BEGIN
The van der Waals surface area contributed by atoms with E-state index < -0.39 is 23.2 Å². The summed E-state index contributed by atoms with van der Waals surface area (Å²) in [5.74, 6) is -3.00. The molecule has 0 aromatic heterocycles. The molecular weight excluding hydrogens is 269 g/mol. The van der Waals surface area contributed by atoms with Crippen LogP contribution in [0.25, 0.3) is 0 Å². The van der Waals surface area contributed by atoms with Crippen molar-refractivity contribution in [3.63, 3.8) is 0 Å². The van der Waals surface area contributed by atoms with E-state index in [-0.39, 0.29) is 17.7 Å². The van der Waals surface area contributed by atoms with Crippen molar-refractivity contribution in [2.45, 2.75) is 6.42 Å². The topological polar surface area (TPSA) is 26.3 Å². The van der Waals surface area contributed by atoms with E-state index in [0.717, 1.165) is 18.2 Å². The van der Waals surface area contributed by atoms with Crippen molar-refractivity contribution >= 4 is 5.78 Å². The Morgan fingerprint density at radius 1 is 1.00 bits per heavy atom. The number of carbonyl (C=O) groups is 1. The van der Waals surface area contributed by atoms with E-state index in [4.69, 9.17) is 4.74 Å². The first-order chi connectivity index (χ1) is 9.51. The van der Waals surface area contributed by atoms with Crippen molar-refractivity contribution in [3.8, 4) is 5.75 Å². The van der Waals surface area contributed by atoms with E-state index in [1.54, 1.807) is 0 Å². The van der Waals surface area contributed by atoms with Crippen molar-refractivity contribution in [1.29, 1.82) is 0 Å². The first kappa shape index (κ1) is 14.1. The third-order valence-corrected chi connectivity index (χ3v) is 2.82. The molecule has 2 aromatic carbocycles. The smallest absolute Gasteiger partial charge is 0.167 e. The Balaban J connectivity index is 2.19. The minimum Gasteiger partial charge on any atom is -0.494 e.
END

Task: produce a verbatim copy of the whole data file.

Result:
The van der Waals surface area contributed by atoms with E-state index < -0.39 is 23.2 Å². The summed E-state index contributed by atoms with van der Waals surface area (Å²) in [5.74, 6) is -3.00. The molecule has 0 aromatic heterocycles. The molecular weight excluding hydrogens is 269 g/mol. The van der Waals surface area contributed by atoms with Crippen LogP contribution in [0.25, 0.3) is 0 Å². The van der Waals surface area contributed by atoms with Crippen molar-refractivity contribution in [3.63, 3.8) is 0 Å². The van der Waals surface area contributed by atoms with E-state index in [-0.39, 0.29) is 17.7 Å². The van der Waals surface area contributed by atoms with Crippen molar-refractivity contribution in [2.45, 2.75) is 6.42 Å². The topological polar surface area (TPSA) is 26.3 Å². The van der Waals surface area contributed by atoms with E-state index in [0.717, 1.165) is 18.2 Å². The van der Waals surface area contributed by atoms with Crippen molar-refractivity contribution >= 4 is 5.78 Å². The Morgan fingerprint density at radius 1 is 1.00 bits per heavy atom. The number of carbonyl (C=O) groups is 1. The van der Waals surface area contributed by atoms with E-state index in [4.69, 9.17) is 4.74 Å². The first-order chi connectivity index (χ1) is 9.51. The van der Waals surface area contributed by atoms with Crippen molar-refractivity contribution in [3.8, 4) is 5.75 Å². The van der Waals surface area contributed by atoms with E-state index in [1.54, 1.807) is 0 Å². The van der Waals surface area contributed by atoms with Crippen molar-refractivity contribution in [1.29, 1.82) is 0 Å². The first kappa shape index (κ1) is 14.1. The third-order valence-corrected chi connectivity index (χ3v) is 2.82. The molecule has 2 aromatic carbocycles. The smallest absolute Gasteiger partial charge is 0.167 e. The Balaban J connectivity index is 2.19. The minimum Gasteiger partial charge on any atom is -0.494 e.